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Old 04-03-2015, 20:22   #24
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Re: Sub-30 Foot Sailboat Power

I'd never seen the numbers presented that way before, very interesting! I know in my boat, the diesel takes up the entire last 10 feet of the boat and expands into the lazzarettes. I'm hoping she gets through the next six months of serious cruising, and I was going to replace it with an outboard anyways when she gave up the ghost, but now I don't feel bad about it


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Old 04-03-2015, 20:43   #25
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Re: Sub-30 Foot Sailboat Power

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I'd never seen the numbers presented that way before, very interesting! I know in my boat, the diesel takes up the entire last 10 feet of the boat and expands into the lazzarettes. I'm hoping she gets through the next six months of serious cruising, and I was going to replace it with an outboard anyways when she gave up the ghost, but now I don't feel bad about it


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Again, I am a lazy b@st@rd. The first outboard I installed was a PITA because at critical times - docking and picking up moorings - you have to turn around, lean over the transom to shift and throttle. I added a shifter extension and throttle grip extension and it was improved but not ideal. The key for me is adding remote controls and electric start.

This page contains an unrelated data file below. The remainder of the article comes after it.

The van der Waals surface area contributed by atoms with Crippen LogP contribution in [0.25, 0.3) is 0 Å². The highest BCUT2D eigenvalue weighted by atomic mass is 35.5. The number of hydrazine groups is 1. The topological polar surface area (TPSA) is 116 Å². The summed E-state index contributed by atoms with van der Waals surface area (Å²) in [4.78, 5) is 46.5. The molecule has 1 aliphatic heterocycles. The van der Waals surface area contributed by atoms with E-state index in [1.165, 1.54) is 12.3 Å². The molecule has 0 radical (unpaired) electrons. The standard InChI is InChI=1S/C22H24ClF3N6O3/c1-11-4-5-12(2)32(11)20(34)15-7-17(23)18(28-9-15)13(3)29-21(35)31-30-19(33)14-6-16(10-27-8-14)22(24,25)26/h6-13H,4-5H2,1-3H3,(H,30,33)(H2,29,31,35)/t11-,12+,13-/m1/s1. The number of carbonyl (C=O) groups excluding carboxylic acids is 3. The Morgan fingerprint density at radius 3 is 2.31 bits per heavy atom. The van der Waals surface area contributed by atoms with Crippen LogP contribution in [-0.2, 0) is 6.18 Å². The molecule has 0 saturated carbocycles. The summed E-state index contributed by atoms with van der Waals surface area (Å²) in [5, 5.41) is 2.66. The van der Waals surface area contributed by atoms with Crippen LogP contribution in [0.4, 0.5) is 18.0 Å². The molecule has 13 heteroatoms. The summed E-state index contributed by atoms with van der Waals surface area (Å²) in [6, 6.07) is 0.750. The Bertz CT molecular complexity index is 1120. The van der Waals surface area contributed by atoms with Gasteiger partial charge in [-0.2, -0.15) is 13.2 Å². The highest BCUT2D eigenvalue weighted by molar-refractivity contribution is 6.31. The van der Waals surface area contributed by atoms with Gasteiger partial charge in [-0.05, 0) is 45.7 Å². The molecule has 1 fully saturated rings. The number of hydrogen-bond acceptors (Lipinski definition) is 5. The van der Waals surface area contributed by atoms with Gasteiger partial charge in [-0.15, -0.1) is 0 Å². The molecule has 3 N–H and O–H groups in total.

Then the only PITA is raising and lowering it. I can still do a 90 pound deadlift but I'd prefer not to.

Although another advantage is no saildrive boot or cutlass bearing. No prop fouling because the prop is outta the water and if it does snag a bag or rope you might be able to reach it from the transom or at least sit dry in a dink cutting it loose instead of free diving under the boat.

Billdre's idea of steering the outboard for maneuverability has merit but steering over the transom has never worked well for me.

I have noodled how to couple the steering to the rudder. With wheel steering this might be straightforward with tiller steering not sure. May have to look at a MacGregor and see how they handle it. The steering gear is off the shelf but the coupling may not be so straight forward.